Trung grew up in the river byways of the Mekong
Delta, a fertile land home to many poor farmers,
many of whom saw the Viet Cong, guerilla fighters
who supported Communist North Vietnam as their
only hope for a better life - and a united Vietnam.
Like so many other children in Vietnam, he lost
a parent to the war being fought around him, when,
in 1963, his father, a Viet Cong guerilla, was
executed by South Vietnamese forces.
On the death of his father:
"That day, I could not
go back to my house. I didnt have anywhere
to go. So I sat on the ferry [I took to school
every day and went] back and forth, back and
forth on the river all night. I asked myself
the question, who is responsible for the death
of my father? I answer for myself. I said, President
Diem [the leader, handpicked by the Americans],
you are responsible for the death of my father.
And I told myself, when I am grown up, if I
have the opportunity, I will become a pilot.
And I will bomb the palace of the leader of
in Texas in 1969.
Trung joined the Viet Cong movement shortly after
his father's death. He would spend the next twelve
years working to fulfill his dramatic vow to bomb
the palace in Saigon. The Viet Cong encouraged
him to join the South Vietnamese Air Force, and
in 1969, he was sent for advanced training in
Texas. When he returned to his country, he began
flying regular bombing sorties. But stealing a
F-5, one of the American's most sophisticatd jets
from the tightly guarded military base was close
to impossible. It would take him three years to
perfect his plan to bomb the presidential palace.
Trung finally perfected a plan using the military's
own protocol against them. To cut down on radio
noise, the pilots were required to communicate
with each other by visual signals before they
took off. On April 5, 1975, Trung gave his squad
leader a hand signal that he was having electrical
trouble. The rest of his squadron took off without
him. According to military procedure, he had ten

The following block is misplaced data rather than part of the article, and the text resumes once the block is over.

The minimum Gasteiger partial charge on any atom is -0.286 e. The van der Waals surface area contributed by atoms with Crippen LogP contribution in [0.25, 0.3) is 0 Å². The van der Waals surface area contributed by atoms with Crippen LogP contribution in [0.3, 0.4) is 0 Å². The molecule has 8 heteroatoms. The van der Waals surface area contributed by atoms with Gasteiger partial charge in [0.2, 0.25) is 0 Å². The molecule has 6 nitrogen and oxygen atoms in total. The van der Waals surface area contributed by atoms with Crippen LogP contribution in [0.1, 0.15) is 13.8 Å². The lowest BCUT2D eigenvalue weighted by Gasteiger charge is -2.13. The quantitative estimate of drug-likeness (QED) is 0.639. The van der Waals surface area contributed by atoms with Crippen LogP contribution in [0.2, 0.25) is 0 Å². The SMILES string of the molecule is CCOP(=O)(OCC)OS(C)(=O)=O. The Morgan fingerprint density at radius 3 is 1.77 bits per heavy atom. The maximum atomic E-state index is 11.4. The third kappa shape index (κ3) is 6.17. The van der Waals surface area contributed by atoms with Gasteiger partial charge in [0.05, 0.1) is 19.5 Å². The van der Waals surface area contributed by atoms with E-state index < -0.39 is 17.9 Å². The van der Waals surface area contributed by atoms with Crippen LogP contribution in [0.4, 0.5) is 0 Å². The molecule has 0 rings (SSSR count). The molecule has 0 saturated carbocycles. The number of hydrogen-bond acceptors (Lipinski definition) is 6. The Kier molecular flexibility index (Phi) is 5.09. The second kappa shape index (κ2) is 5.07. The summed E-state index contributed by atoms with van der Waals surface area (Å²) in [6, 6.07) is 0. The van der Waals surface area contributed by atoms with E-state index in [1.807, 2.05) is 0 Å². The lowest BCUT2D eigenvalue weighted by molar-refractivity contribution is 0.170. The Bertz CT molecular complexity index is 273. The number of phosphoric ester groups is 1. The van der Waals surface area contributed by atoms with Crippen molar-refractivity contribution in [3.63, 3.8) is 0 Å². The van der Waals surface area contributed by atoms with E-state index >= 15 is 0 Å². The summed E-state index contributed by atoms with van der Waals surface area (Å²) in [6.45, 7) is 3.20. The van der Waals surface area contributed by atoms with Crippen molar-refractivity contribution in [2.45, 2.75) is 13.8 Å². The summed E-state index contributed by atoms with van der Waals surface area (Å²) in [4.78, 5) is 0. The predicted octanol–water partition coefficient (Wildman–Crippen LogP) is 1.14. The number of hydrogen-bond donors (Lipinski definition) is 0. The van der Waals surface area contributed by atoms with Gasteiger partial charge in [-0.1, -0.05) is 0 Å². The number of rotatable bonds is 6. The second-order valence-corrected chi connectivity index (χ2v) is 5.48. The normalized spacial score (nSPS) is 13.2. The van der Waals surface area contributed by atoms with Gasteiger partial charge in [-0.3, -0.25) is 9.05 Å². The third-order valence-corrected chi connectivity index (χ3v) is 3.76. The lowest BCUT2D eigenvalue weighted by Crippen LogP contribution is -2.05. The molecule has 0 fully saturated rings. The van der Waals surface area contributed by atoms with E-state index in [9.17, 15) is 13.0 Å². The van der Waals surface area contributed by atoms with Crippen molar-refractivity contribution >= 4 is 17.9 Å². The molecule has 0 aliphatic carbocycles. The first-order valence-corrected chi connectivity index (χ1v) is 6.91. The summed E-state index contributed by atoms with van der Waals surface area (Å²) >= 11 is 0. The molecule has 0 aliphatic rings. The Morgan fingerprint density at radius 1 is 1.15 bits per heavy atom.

seconds in which to abort his mission, or catch
up with the other planes. He waited out the ten
second countdown and took off. But instead of
joining his formation, he headed for the target
he had held in his mind - the presidential palace.
interrogate suspected Viet Cong agent.
Trung avenges his father's
Just after take-off, I fly
direct to Saigon. On that day, my aircraft was
loaded with four bombs, [Viet Cong leaders had
told him to use] two for the palace, two for
the U.S. embassy. But with the first two bombs,
I missed targeting the palace. Very quickly
I made the decision. With the last two bombs
I will bomb the palace and forget the embassy.
Trung's bombs set fire to only a small section
of the Presidential Palace roof, but the psychological
damage was done. He had brought the war to downtown
Saigon - and signaled South Vietnam's leaders
that their time was running out. When Trung landed
the American F-5 jet on a tiny airstrip in Northern
territory, he was greeted with a hero's welcome.
But he paid a hefty price for his actions - back
in Saigon his wife and children were thrown in
jail just hours after the bombs fell.
airport in flames.
In one of the final actions of the war, Trung
faced an even greater challenge than the bombing
of the Palace: training a ragtag group of North
Vietnamese fliers, who were used to Soviet-made
MiGs how to fly F-5s. The young captain was able
to teach them to fly the American planes in just
five days. On April 28, 1975, Trung led a formation
of five planes that bombed Saigon's main airport,
Tan Son Nhat, throwing the entire American evacuation
Trung lands in
NVA territory to a hero's welcome.
On his motivation for the bombing:
I did everything
I could to stop the war as soon as possible.
You stop the war one day earlier, you can save
a lot of people. One month earlier, you can
save thousands. One year earlier, a million.
The earlier you stop the war, the more people
you can save.
hopes to expand with the growing tourist industry.
Trung was one of a handful of Vietnamese pilots
trained by the Americans to remain in Vietnam
after the war ended. When Vietnam invaded Cambodia
in 1979, he took to the skies again and led bombing
raids over the border. In 1990, Trung joined the
national carrier, Vietnam Airlines, and has been
helping train a new generation of aviators ever
our pilots are very young, less than 35 years
old. Most of them have grown up in peace, and
were not involved in wartime. My generation
is always teaching them, letting them know what
happened in the past
and they are always